acetaminophen, dextromethorphan, and diphenhydramine (cont.)
IN THIS ARTICLE
What happens if I miss a dose (Diabetic Tussin Night Time Formula)?
Since cough or cold medicine is usually taken only as needed, you may not be on a dosing schedule. If you are taking the medication regularly, take the missed dose as soon as you remember. If it is almost time for your next dose, skip the missed dose and take the medicine at your next regularly scheduled time. Do not take extra medicine to make up the missed dose.
What happens if I overdose (Diabetic Tussin Night Time Formula)?
Seek emergency medical attention if you think you have used too much of this medicine.
The first signs of an acetaminophen overdose include loss of appetite, nausea, vomiting, stomach pain, sweating, and confusion or weakness. Later symptoms may include pain in your upper stomach, dark urine, and yellowing of your skin or the whites of your eyes.
Overdose symptoms may also include feeling restless or nervous, dizziness, drowsiness, dry mouth, warmth or tingly feeling, diarrhea, loss of appetite, increased sweating, seizure (convulsions), or coma.
What should I avoid while taking acetaminophen, dextromethorphan, and diphenhydramine (Diabetic Tussin Night Time Formula)?
This medication can cause side effects that may impair your thinking or reactions. Be careful if you drive or do anything that requires you to be awake and alert.
Avoid becoming overheated or dehydrated during exercise and in hot weather.
Avoid using other medicines that make you sleepy (such as pain medication, muscle relaxers, and medicine to treat depression or anxiety). They can add to sleepiness caused by an antihistamine.
Avoid drinking alcohol while you are taking this medication. Alcohol can add to drowsiness caused by an antihistamine. Alcohol can also increase the risk of liver damage while you are taking acetaminophen.
Avoid taking diet pills, caffeine pills, or other stimulants (such as ADHD medications) without your doctor's advice. Taking a stimulant together with cough or cold medicine can increase your risk of unpleasant side effects.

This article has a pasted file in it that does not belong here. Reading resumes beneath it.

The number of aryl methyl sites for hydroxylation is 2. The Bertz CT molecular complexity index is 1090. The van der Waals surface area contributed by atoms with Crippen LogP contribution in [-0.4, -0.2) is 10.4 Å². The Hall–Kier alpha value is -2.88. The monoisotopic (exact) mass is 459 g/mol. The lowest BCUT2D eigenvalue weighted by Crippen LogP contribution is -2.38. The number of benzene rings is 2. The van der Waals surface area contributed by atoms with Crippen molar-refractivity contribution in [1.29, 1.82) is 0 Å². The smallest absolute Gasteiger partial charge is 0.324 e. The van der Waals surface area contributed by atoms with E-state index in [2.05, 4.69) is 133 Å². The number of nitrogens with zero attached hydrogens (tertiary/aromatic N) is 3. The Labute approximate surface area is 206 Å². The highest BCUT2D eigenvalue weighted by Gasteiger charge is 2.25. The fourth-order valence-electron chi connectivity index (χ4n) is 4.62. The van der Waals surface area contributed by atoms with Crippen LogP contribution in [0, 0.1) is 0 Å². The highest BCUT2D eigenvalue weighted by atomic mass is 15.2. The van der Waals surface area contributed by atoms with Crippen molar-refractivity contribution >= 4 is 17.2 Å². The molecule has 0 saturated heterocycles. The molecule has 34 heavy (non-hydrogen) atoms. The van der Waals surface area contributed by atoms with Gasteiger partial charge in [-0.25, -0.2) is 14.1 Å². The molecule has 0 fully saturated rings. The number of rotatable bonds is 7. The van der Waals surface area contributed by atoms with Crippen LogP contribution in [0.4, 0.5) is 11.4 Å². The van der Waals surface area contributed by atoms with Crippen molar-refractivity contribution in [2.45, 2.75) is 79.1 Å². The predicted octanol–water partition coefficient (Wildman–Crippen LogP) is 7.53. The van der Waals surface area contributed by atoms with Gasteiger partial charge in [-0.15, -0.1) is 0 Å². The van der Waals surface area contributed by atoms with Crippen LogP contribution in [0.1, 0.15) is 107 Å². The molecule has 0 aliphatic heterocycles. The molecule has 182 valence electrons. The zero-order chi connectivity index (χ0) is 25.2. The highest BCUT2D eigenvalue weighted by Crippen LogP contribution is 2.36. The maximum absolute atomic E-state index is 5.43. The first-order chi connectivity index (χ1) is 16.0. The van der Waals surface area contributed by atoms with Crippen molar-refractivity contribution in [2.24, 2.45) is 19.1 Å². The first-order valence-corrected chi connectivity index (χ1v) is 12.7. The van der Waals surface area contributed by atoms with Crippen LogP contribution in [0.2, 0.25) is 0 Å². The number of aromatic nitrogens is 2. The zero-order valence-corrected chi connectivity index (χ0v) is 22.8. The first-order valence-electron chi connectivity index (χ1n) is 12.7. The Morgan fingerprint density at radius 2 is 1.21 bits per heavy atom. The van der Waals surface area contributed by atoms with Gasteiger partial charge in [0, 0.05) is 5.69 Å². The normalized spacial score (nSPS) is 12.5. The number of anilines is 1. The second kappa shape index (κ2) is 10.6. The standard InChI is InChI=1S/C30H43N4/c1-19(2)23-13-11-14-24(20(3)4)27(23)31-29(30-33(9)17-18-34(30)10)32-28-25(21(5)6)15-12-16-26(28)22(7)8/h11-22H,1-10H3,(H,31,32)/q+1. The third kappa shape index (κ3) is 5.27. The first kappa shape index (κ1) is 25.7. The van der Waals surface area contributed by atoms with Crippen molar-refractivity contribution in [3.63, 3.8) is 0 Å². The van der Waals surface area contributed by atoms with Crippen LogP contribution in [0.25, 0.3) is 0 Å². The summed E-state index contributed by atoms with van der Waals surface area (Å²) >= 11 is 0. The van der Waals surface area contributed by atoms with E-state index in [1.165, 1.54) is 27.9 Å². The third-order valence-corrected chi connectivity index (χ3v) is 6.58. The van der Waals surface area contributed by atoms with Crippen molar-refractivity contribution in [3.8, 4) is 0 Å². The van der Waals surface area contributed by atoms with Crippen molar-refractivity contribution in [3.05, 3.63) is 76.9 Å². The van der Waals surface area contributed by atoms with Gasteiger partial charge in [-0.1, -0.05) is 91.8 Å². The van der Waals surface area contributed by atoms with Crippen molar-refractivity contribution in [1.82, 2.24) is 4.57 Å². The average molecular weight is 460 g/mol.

Do not use any other cough, cold, allergy, or sleep medication without first asking your doctor or pharmacist. Acetaminophen (sometimes abbreviated as "APAP"), dextromethorphan, and diphenhydramine are contained in many combination medicines. If you take certain products together you may accidentally take too much of one or more types of medicine. Read the label of any other medicine you are using to see if it contains acetaminophen, APAP, dextromethorphan, or diphenhydramine.
What other drugs will affect acetaminophen, dextromethorphan, and diphenhydramine (Diabetic Tussin Night Time Formula)?
Before taking this medication, tell your doctor if you are using any of the following drugs:
This list is not complete and there may be other drugs that can interact with acetaminophen, dextromethorphan, and diphenhydramine. Tell your doctor about all the prescription and over-the-counter medications you use. This includes vitamins, minerals, herbal products, and drugs prescribed by other doctors. Do not start using a new medication without telling your doctor.
Where can I get more information?
Your pharmacist can provide more information about acetaminophen, dextromethorphan, and diphenhydramine.
Report Problems to the Food and Drug Administration
You are encouraged to report negative side effects of prescription drugs to the FDA. Visit the FDA MedWatch website or call 1-800-FDA-1088.
Need help identifying pills and medications?
Drugs and Treatment Resources
- Psoriasis Treatment Strategies for You and Your Doctor
- 4 Vitamins and Minerals Adults Need
- Is Hormone Replaement Therapy Right for You?